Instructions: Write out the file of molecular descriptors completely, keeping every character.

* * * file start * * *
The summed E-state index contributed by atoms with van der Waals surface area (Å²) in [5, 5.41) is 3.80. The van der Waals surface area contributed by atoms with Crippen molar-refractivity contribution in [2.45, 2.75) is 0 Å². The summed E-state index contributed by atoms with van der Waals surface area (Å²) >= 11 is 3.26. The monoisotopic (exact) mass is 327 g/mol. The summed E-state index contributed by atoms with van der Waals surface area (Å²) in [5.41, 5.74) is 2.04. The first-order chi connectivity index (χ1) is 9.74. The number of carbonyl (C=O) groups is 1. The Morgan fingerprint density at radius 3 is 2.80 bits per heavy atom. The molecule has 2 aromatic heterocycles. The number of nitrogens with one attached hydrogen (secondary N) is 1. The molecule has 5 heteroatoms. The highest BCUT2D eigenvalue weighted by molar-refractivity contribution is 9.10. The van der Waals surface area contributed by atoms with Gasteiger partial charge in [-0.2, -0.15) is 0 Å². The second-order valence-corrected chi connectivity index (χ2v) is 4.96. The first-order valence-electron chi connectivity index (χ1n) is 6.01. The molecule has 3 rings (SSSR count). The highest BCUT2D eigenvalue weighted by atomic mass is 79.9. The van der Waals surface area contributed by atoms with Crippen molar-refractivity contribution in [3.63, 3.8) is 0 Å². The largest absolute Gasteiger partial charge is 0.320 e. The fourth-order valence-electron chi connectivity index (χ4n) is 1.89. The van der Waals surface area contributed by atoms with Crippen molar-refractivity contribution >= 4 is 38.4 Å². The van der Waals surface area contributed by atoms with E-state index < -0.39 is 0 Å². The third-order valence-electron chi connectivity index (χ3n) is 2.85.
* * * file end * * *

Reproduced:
The summed E-state index contributed by atoms with van der Waals surface area (Å²) in [5, 5.41) is 3.80. The van der Waals surface area contributed by atoms with Crippen molar-refractivity contribution in [2.45, 2.75) is 0 Å². The summed E-state index contributed by atoms with van der Waals surface area (Å²) >= 11 is 3.26. The monoisotopic (exact) mass is 327 g/mol. The summed E-state index contributed by atoms with van der Waals surface area (Å²) in [5.41, 5.74) is 2.04. The first-order chi connectivity index (χ1) is 9.74. The number of carbonyl (C=O) groups is 1. The Morgan fingerprint density at radius 3 is 2.80 bits per heavy atom. The molecule has 2 aromatic heterocycles. The number of nitrogens with one attached hydrogen (secondary N) is 1. The molecule has 5 heteroatoms. The highest BCUT2D eigenvalue weighted by molar-refractivity contribution is 9.10. The van der Waals surface area contributed by atoms with Gasteiger partial charge in [-0.2, -0.15) is 0 Å². The second-order valence-corrected chi connectivity index (χ2v) is 4.96. The first-order valence-electron chi connectivity index (χ1n) is 6.01. The molecule has 3 rings (SSSR count). The highest BCUT2D eigenvalue weighted by atomic mass is 79.9. The van der Waals surface area contributed by atoms with Crippen molar-refractivity contribution in [3.63, 3.8) is 0 Å². The largest absolute Gasteiger partial charge is 0.320 e. The fourth-order valence-electron chi connectivity index (χ4n) is 1.89. The van der Waals surface area contributed by atoms with Crippen molar-refractivity contribution >= 4 is 38.4 Å². The van der Waals surface area contributed by atoms with E-state index < -0.39 is 0 Å². The third-order valence-electron chi connectivity index (χ3n) is 2.85.